Myoma uteri

Fibroids are benign tumoral structures that develop from the smooth muscle tissue of the uterus. It can be in more than one number or in different sizes, it may or may not give symptoms depending on this.
It is most common in women aged 30-45 years. It is rarely seen during adolescence. The incidence of fibroids during menopause is very low or existing fibroids shrink during menopause.
The exact cause of fibroids is unknown. However, it is thought that the estrogen hormone, which is high in the body during the childbearing period, causes the growth of fibroids. It is thought that both the increased estrogen hormone during pregnancy and the increased blood flow in the uterus due to pregnancy accelerate the growth of fibroids. Since the estrogen level decreases in menopause, fibroids also shrink.
Genetic factors are also thought to be effective in the formation of fibroids. It is more likely to be seen in people with fibroids in first-degree relatives such as mother-sister-grandmother. In addition, having never given birth, starting the first menstruation at an early age, nutrition, obesity, and the incidence of fibroids in the black race are increasing.
Myomas are named as subserosal (external myoma), intramural (internal myoma), and submucous myoma according to their location in the uterus. Intramural fibroids are the most common.
Since fibroids do not usually cause symptoms, they are often noticed during general gynecological examination and ultrasonography. However, menstrual irregularity, excessive menstrual bleeding, anemia, pain during sexual intercourse, frequent urination, enlargement and swelling in the abdomen, pain, infertility and miscarriage due to its location close to the tubes or in the uterus, pain in the coccyx due to pressure on the intestines, Constipation, torsion due to large and pedunculated myoma turning around itself may cause complaints.
The probability of fibroids turning into cancer is around 2 in 1000, usually seen in menopausal women. If myoma is growing rapidly, it should be investigated in terms of cancer risk.
If fibroids are small and do not cause complaints, they usually do not require treatment. Routine gynecological examination and ultrasound follow-up every 6 months is sufficient.
GnRH analogs and some drugs can reduce fibroids with the effect of temporary menopause by suppressing the ovaries. The purpose of its use is to make the operation easier and reduce bleeding by shrinking the fibroid before surgery. However, this effect is temporary, as soon as the drug treatment is stopped, the fibroid returns to its former size. In addition, it can cause existing small fibroids to shrink even more, causing them to be overlooked during surgery. In addition, if these drugs are used for a long time, they cause complaints such as osteoporosis and hot flashes.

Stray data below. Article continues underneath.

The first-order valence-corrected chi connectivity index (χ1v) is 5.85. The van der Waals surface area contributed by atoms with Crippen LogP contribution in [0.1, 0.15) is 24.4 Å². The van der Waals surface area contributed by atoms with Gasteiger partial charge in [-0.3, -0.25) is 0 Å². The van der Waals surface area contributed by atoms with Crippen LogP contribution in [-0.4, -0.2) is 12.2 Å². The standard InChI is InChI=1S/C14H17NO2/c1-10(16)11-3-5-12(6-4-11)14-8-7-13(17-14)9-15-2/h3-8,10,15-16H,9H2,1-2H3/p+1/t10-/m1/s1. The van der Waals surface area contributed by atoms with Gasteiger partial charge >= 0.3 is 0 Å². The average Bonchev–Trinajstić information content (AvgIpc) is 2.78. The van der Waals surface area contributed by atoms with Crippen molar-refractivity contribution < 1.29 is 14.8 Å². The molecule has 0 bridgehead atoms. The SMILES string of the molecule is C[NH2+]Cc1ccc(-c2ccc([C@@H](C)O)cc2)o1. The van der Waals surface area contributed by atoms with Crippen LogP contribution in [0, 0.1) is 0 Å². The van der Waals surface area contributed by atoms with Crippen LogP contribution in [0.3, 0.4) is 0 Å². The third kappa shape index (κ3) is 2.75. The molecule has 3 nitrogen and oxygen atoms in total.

Surgical treatment is required if the fibroid is large and numerous to cause significant complaints, is located to cause infertility or miscarriage, is the cause of excessive menstrual bleeding and anemia, and cannot be differentiated from malignant tumors such as cancer. must be taken.
The surgical method to be chosen in the treatment of fibroids varies depending on the patient’s age, social status and child desire. In addition, the number, size and location of fibroids determine the type of surgery. According to these factors, only removal of fibroids (myomectomy) or complete removal of the uterus (hysterectomy ) preferable. It is usually performed as an open surgical operation (laparotomy), in recent years, laparoscopy is also preferred in appropriate cases.
In myomectomy surgery, it is aimed to strip the fibroids from their capsule and remove them. It is an approach that generally protects the uterus in women who want a child. However, the risk of developing myomas again in women whose fibroids were removed by myomectomy is 50-60% within 5 years. Because it can be thought that all fibroids are removed in the surgery, but fibroids that are too small to be noticed with the naked eye may enlarge and become noticeable over time after the operation and may require reoperation. Pregnancy is allowed 1 year after myoma is removed. Since the risk of thinning and rupture in the region of myoma operation will increase during labor, cesarean section should be preferred as the delivery method.
Hysterectomy should be preferred in women with rapidly growing fibroids and who do not plan to become pregnant in the future. The uterus is completely removed, but the ovaries can be left in order to prevent the patient from entering menopause. After this operation, the person will not be able to menstruate again and have a baby. However, since the vagina is not touched, the vagina does not lose its shape and length. After about 1 month, the patient can easily return to his normal sexual life.

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